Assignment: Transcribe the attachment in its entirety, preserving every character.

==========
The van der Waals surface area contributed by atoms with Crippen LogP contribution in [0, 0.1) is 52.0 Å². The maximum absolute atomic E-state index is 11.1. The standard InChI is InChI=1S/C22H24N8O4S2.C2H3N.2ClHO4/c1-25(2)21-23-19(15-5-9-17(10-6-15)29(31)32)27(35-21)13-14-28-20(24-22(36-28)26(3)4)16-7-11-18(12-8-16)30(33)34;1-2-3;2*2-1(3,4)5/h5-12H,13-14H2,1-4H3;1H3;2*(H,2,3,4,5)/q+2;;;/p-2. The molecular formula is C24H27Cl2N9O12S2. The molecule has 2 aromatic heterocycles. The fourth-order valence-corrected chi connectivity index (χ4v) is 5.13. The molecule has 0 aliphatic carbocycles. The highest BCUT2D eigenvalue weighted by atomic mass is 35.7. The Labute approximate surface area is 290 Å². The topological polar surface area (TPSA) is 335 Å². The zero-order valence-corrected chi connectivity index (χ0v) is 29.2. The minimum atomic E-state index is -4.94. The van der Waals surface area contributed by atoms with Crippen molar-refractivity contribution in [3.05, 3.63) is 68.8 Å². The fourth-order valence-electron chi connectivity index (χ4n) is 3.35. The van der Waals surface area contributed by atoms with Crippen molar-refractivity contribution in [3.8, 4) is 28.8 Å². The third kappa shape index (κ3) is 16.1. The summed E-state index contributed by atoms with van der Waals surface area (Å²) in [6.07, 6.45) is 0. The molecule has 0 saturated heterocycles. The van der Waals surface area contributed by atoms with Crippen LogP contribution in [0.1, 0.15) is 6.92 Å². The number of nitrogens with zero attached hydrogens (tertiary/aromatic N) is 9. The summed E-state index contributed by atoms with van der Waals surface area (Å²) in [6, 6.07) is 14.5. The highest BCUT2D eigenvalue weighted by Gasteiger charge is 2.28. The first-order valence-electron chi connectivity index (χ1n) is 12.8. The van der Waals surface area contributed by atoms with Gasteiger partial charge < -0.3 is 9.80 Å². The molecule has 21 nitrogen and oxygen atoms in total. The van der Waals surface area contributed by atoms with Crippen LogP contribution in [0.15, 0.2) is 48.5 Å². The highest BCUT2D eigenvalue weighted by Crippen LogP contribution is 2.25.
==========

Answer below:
The van der Waals surface area contributed by atoms with Crippen LogP contribution in [0, 0.1) is 52.0 Å². The maximum absolute atomic E-state index is 11.1. The standard InChI is InChI=1S/C22H24N8O4S2.C2H3N.2ClHO4/c1-25(2)21-23-19(15-5-9-17(10-6-15)29(31)32)27(35-21)13-14-28-20(24-22(36-28)26(3)4)16-7-11-18(12-8-16)30(33)34;1-2-3;2*2-1(3,4)5/h5-12H,13-14H2,1-4H3;1H3;2*(H,2,3,4,5)/q+2;;;/p-2. The molecular formula is C24H27Cl2N9O12S2. The molecule has 2 aromatic heterocycles. The fourth-order valence-corrected chi connectivity index (χ4v) is 5.13. The molecule has 0 aliphatic carbocycles. The highest BCUT2D eigenvalue weighted by atomic mass is 35.7. The Labute approximate surface area is 290 Å². The topological polar surface area (TPSA) is 335 Å². The zero-order valence-corrected chi connectivity index (χ0v) is 29.2. The minimum atomic E-state index is -4.94. The van der Waals surface area contributed by atoms with Crippen molar-refractivity contribution in [3.05, 3.63) is 68.8 Å². The fourth-order valence-electron chi connectivity index (χ4n) is 3.35. The van der Waals surface area contributed by atoms with Crippen molar-refractivity contribution in [3.8, 4) is 28.8 Å². The third kappa shape index (κ3) is 16.1. The summed E-state index contributed by atoms with van der Waals surface area (Å²) in [6.07, 6.45) is 0. The molecule has 0 saturated heterocycles. The van der Waals surface area contributed by atoms with Crippen LogP contribution in [0.1, 0.15) is 6.92 Å². The number of nitrogens with zero attached hydrogens (tertiary/aromatic N) is 9. The summed E-state index contributed by atoms with van der Waals surface area (Å²) in [6, 6.07) is 14.5. The highest BCUT2D eigenvalue weighted by Gasteiger charge is 2.28. The first-order valence-electron chi connectivity index (χ1n) is 12.8. The van der Waals surface area contributed by atoms with Gasteiger partial charge < -0.3 is 9.80 Å². The molecule has 21 nitrogen and oxygen atoms in total. The van der Waals surface area contributed by atoms with Crippen LogP contribution in [0.15, 0.2) is 48.5 Å². The highest BCUT2D eigenvalue weighted by Crippen LogP contribution is 2.25.